Project Indiana Brings Solaris to Linux Developers
By Janice J. Heiss on Apr 06, 2008
When people talk about the Linux distribution - Red Hat, Debian, Ubuntu etc. - they are really talking not about the Linux kernel but the open source software that has aggregated around the kernel and the business model that goes with it. From this perspective, Linux is Firefox and Thunderbird, OpenOffice.org, the Gnome Desktop environment, the X Window system, the GNU utilities and system libraries and so on.
Ian pointed to the similarities between Linux and Solaris: both use the same open source applications, the same desktop environment, same graphics subsystems, the same basic interfaces and utilities, but with different implementations and interfaces. Things are dramatically different in the Solaris kernel where Sun drives most of the operating system innovation with ZFS, DTrace and other technologies. In contrast, the innovation that Linux brings to the market is higher up the stack in the desktop environment and user components.
The Linux distribution could be thought of as a cloud of technologies. For instance, Linux distributors such as Ubuntu, Red Hat, or SUSE work with those technologies to build a complete operating system that developers can install and use, and then pull down packages from the open source community to resolve dependencies. Thus, developers can be spared the work of aggregation and integration.
Solaris 10 has a different structure, more like a monolithic product. There are rigorous processes and procedures at Sun that determine how technologies like DTrace and ZFS fit into the product and go to market.
Project Indiana – The “Distro-ification” of Solaris
Murdock then turned to Project Indiana, a part of OpenSolaris, which is an attempt to “take the tremendous amount of innovation we are driving into the operating system marketplace in the Solaris kernel and combine that with the tremendous innovation in the open-source community.” The goal is to combine the best of both worlds by making Solaris into a cloud with a strong platform with innovative features at the kernel.
Project Indiana moves Solaris from a monolithic model to a modular one with a package system and a new distribution model. It creates a small core operating system that is Solaris based, with a Solaris kernel, Solaris utilities, but adds a package system that allows developers to reach out into the cloud of open-source technology, and pull down in a fully integrated fashion. The result is a core Solaris system with a collection of packaged repositories surrounding it that delivers Sun’s Solaris innovation in DTrace and ZFS, plus the non-Sun innovation of the open-source community.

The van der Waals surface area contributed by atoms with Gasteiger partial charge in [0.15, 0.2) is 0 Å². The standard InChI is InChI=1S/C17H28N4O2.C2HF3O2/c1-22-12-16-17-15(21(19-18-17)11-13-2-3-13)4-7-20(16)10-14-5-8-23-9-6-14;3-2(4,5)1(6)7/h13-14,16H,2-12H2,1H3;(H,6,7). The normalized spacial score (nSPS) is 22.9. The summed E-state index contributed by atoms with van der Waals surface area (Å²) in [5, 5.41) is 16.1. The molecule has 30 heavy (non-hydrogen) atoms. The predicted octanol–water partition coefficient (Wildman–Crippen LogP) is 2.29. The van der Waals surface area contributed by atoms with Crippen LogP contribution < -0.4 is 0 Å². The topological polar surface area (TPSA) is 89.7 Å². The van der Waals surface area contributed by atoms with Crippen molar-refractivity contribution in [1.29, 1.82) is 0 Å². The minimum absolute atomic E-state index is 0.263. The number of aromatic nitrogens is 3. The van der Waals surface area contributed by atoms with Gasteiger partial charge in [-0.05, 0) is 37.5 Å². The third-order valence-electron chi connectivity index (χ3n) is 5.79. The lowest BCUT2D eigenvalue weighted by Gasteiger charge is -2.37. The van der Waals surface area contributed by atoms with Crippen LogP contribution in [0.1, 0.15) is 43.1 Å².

Closing the Familiarity Gap and Taking Advantage of Solaris Innovation
Murdock identified two central challenges for Project Indiana: closing the familiarity gap and taking advantage of Solaris innovation. The project is challenged with making it as easy as possible for users, developers, and administrators who are familiar with Linux to get up and running with Solaris. And it must also enable Linux users to take maximal advantage of the unique capabilities of Solaris such as DTrace and ZFS, which must be woven into the operating system all the way up the stack.
Sun has added a package system to OpenSolaris that utilizes the ZFS capability that enables developers to take a snapshot of a file system and then roll back to an earlier snapshot. So if developers want to upgrade their system but something goes wrong, they can roll back to the point where everything was working – something Linux can't do.
Project Indiana is also working to bring lower-level operating system technologies such as DTrace up the stack to serve the interests of developers building in new environments like PHP and Ruby.
The Project Indiana developer preview is available, as Solaris CTO and Sun Fellow Jim Hughes demonstrated to the audience, who had been given starter kits. Project Indiana is planning a first release of binary distribution that can be downloaded and installed in May of 2008.
Why Project Indiana?
Murdock pointed to fundamental changes in the computer industry that Project Indiana – and Sun’s open source software strategy -- is responding to. One change is bottom up deployment. “It used to be,” explained Murdock, “that when you wanted to deploy a piece of software, you went through a fairly heavyweight top-down process in which you procured the software, requested proposals, budgets, went through committee approval processes and so on. In the last five to ten years, as technology has become more affordable and prevalent, students come out of college understanding how to take technology and solve problems, and administrators are making decisions without going through heavyweight top-down processes.”
So information technology decisions, according to Murdock, take place much earlier in the development cycle. “No CIO wakes up one day and decides that they need to get some Linux,” he explained. “He just wakes up and realizes that Linux is everywhere.”
Sun continues offering the top-down product for enterprise customers who are accustomed to dealing with vendors in the traditional way, in the form of Solaris. For Solaris 10 users, nothing has changed.
But Sun is adding a delivery mechanism for Solaris for the bottom-up deployer market by making it more accessible and familiar to developers in order to create an added business opportunity for Sun. The idea is to make a product open source and free, familiar, usable and accessible and monetize it through services and support, indemnification, hardware, storage and other Sun offerings.
This is the direction software is heading at Sun.
Project Indiana Developer Preview
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Janice J. Heiss